BAPCA, or the Bankruptcy Abuse Prevention and Consumer Protection Act, was passed by the federal government and made effective on October 17, 2005. The purpose of the act was to reduce the number of Chapter 7 bankruptcy filings and increase the number of Chapter 13 filings.
This legislation was sought by creditors because Chapter 13 debtors have to partially repay their debts, whereas, with Chapter 7, most debts are not repaid and are discharged.
Critics of BAPCA included consumer advocates, bankruptcy judges and legal scholars who argued that the bill’s sponsors exaggerated claims of bankruptcy fraud and that a number of BAPCPA’s provisions favored the credit card companies who lobbied heavily for passage of the bill.
The passage of BAPCPA resulted in dramatically reduced bankruptcy filings across the nation. In the Western District of Washington, which includes the bankruptcy courts in Tacoma and Seattle, bankruptcy filings went from 35,360 cases filed in 2005 to 8,459 cases filed in 2006.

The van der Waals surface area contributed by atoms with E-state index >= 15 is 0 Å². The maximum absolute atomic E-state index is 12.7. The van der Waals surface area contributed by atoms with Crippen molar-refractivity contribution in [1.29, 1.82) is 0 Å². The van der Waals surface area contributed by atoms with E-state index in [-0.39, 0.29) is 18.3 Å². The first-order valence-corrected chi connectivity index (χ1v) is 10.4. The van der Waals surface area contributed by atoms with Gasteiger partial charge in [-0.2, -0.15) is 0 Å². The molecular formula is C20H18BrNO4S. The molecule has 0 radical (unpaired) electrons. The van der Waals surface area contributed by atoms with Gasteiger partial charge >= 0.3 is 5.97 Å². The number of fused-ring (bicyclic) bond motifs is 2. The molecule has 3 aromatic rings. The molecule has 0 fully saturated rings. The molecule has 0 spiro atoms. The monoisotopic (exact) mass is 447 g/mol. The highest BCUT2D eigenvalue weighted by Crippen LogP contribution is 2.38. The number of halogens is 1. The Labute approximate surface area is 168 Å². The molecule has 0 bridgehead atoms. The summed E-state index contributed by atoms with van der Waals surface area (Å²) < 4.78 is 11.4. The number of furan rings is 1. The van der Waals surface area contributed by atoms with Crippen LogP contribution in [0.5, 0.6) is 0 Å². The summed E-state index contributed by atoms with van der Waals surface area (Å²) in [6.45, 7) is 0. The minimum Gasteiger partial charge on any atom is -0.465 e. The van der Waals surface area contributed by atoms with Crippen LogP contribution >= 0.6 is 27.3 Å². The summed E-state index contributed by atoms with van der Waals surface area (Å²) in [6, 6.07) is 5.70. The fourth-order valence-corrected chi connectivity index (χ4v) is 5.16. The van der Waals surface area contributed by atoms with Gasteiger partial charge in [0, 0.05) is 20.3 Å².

This decrease was due in large part to public misconceptions about the continued availability of bankruptcy relief, implementation of the new laws in the bankruptcy court system, and increases costs now associated with filing for bankruptcy. There was also a great rush to file for bankruptcy relief in 2005 before the effective date of the new laws.
As the years have passed, bankruptcy filings have increased to pre-BAPCA and historic levels.
For 2010, there were 26,875 bankruptcy cases filed in the Western District of Washington. It is clear now that BAPCPA has preserved for working people the relief that the Bankruptcy Code affords as honest people do make regrettable decisions, get sick, lose jobs, get divorced and have other bad things happen to them.
As the U.S. Supreme Court stated regarding the purpose of the bankruptcy law: “It gives to the honest but unfortunate debtor…a new opportunity in life and a clear field for future effort, unhampered by the pressure and discouragement of preexisting debt.”